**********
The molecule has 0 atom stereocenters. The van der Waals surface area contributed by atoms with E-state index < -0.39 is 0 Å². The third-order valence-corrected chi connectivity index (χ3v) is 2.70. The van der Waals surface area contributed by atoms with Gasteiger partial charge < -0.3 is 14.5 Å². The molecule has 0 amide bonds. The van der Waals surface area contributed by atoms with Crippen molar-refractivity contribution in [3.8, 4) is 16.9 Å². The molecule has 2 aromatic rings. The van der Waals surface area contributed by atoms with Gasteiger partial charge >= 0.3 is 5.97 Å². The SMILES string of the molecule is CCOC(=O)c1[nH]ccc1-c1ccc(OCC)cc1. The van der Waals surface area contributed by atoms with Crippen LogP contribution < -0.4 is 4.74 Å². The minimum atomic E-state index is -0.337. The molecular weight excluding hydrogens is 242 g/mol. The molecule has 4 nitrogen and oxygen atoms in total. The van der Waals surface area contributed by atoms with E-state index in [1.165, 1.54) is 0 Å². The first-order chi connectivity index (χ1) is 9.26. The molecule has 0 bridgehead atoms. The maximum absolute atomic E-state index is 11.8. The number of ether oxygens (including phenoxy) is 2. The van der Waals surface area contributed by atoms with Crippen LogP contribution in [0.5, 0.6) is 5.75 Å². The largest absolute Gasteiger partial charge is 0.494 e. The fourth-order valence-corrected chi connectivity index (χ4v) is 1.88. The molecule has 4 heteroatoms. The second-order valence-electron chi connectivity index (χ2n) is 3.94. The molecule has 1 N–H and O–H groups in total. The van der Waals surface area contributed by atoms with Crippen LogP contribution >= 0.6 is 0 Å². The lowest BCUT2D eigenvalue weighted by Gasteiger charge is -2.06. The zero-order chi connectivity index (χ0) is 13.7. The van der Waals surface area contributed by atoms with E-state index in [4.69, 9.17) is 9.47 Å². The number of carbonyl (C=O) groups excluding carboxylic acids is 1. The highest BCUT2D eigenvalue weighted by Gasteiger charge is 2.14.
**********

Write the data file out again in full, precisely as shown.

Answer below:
The molecule has 0 atom stereocenters. The van der Waals surface area contributed by atoms with E-state index < -0.39 is 0 Å². The third-order valence-corrected chi connectivity index (χ3v) is 2.70. The van der Waals surface area contributed by atoms with Gasteiger partial charge < -0.3 is 14.5 Å². The molecule has 0 amide bonds. The van der Waals surface area contributed by atoms with Crippen molar-refractivity contribution in [3.8, 4) is 16.9 Å². The molecule has 2 aromatic rings. The van der Waals surface area contributed by atoms with Gasteiger partial charge >= 0.3 is 5.97 Å². The SMILES string of the molecule is CCOC(=O)c1[nH]ccc1-c1ccc(OCC)cc1. The van der Waals surface area contributed by atoms with Crippen LogP contribution < -0.4 is 4.74 Å². The minimum atomic E-state index is -0.337. The molecular weight excluding hydrogens is 242 g/mol. The molecule has 4 nitrogen and oxygen atoms in total. The van der Waals surface area contributed by atoms with E-state index in [1.165, 1.54) is 0 Å². The first-order chi connectivity index (χ1) is 9.26. The molecule has 0 bridgehead atoms. The maximum absolute atomic E-state index is 11.8. The number of ether oxygens (including phenoxy) is 2. The van der Waals surface area contributed by atoms with Crippen LogP contribution in [0.5, 0.6) is 5.75 Å². The largest absolute Gasteiger partial charge is 0.494 e. The fourth-order valence-corrected chi connectivity index (χ4v) is 1.88. The molecule has 4 heteroatoms. The second-order valence-electron chi connectivity index (χ2n) is 3.94. The molecule has 1 N–H and O–H groups in total. The van der Waals surface area contributed by atoms with Crippen LogP contribution >= 0.6 is 0 Å². The lowest BCUT2D eigenvalue weighted by Gasteiger charge is -2.06. The zero-order chi connectivity index (χ0) is 13.7. The van der Waals surface area contributed by atoms with E-state index in [4.69, 9.17) is 9.47 Å². The number of carbonyl (C=O) groups excluding carboxylic acids is 1. The highest BCUT2D eigenvalue weighted by Gasteiger charge is 2.14.